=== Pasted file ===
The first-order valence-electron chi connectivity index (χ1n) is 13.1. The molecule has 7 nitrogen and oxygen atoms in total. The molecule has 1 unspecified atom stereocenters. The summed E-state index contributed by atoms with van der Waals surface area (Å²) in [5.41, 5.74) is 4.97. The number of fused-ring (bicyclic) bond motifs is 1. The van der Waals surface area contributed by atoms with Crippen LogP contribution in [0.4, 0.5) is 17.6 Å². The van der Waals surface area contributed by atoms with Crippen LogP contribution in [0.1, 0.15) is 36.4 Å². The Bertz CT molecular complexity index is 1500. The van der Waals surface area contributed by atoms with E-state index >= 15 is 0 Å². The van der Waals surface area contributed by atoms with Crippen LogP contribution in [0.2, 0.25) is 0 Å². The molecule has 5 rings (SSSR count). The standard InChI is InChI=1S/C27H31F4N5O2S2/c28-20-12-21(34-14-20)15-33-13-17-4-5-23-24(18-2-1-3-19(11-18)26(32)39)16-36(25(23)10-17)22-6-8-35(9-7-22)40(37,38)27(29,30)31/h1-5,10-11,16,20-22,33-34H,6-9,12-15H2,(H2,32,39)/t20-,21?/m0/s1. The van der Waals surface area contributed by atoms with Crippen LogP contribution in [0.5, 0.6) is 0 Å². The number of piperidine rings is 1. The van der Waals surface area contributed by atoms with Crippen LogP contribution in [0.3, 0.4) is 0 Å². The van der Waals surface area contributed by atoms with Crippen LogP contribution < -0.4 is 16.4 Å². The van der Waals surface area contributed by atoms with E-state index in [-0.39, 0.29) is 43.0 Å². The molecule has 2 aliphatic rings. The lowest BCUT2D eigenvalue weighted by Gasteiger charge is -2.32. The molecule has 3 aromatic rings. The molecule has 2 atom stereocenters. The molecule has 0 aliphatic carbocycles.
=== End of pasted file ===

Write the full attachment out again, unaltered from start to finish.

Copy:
The first-order valence-electron chi connectivity index (χ1n) is 13.1. The molecule has 7 nitrogen and oxygen atoms in total. The molecule has 1 unspecified atom stereocenters. The summed E-state index contributed by atoms with van der Waals surface area (Å²) in [5.41, 5.74) is 4.97. The number of fused-ring (bicyclic) bond motifs is 1. The van der Waals surface area contributed by atoms with Crippen LogP contribution in [0.4, 0.5) is 17.6 Å². The van der Waals surface area contributed by atoms with Crippen LogP contribution in [0.1, 0.15) is 36.4 Å². The Bertz CT molecular complexity index is 1500. The van der Waals surface area contributed by atoms with E-state index >= 15 is 0 Å². The van der Waals surface area contributed by atoms with Crippen LogP contribution in [0.2, 0.25) is 0 Å². The molecule has 5 rings (SSSR count). The standard InChI is InChI=1S/C27H31F4N5O2S2/c28-20-12-21(34-14-20)15-33-13-17-4-5-23-24(18-2-1-3-19(11-18)26(32)39)16-36(25(23)10-17)22-6-8-35(9-7-22)40(37,38)27(29,30)31/h1-5,10-11,16,20-22,33-34H,6-9,12-15H2,(H2,32,39)/t20-,21?/m0/s1. The van der Waals surface area contributed by atoms with Crippen LogP contribution in [0.5, 0.6) is 0 Å². The number of piperidine rings is 1. The van der Waals surface area contributed by atoms with Crippen LogP contribution in [0.3, 0.4) is 0 Å². The van der Waals surface area contributed by atoms with Crippen LogP contribution < -0.4 is 16.4 Å². The van der Waals surface area contributed by atoms with E-state index in [-0.39, 0.29) is 43.0 Å². The molecule has 2 aliphatic rings. The lowest BCUT2D eigenvalue weighted by Gasteiger charge is -2.32. The molecule has 3 aromatic rings. The molecule has 2 atom stereocenters. The molecule has 0 aliphatic carbocycles.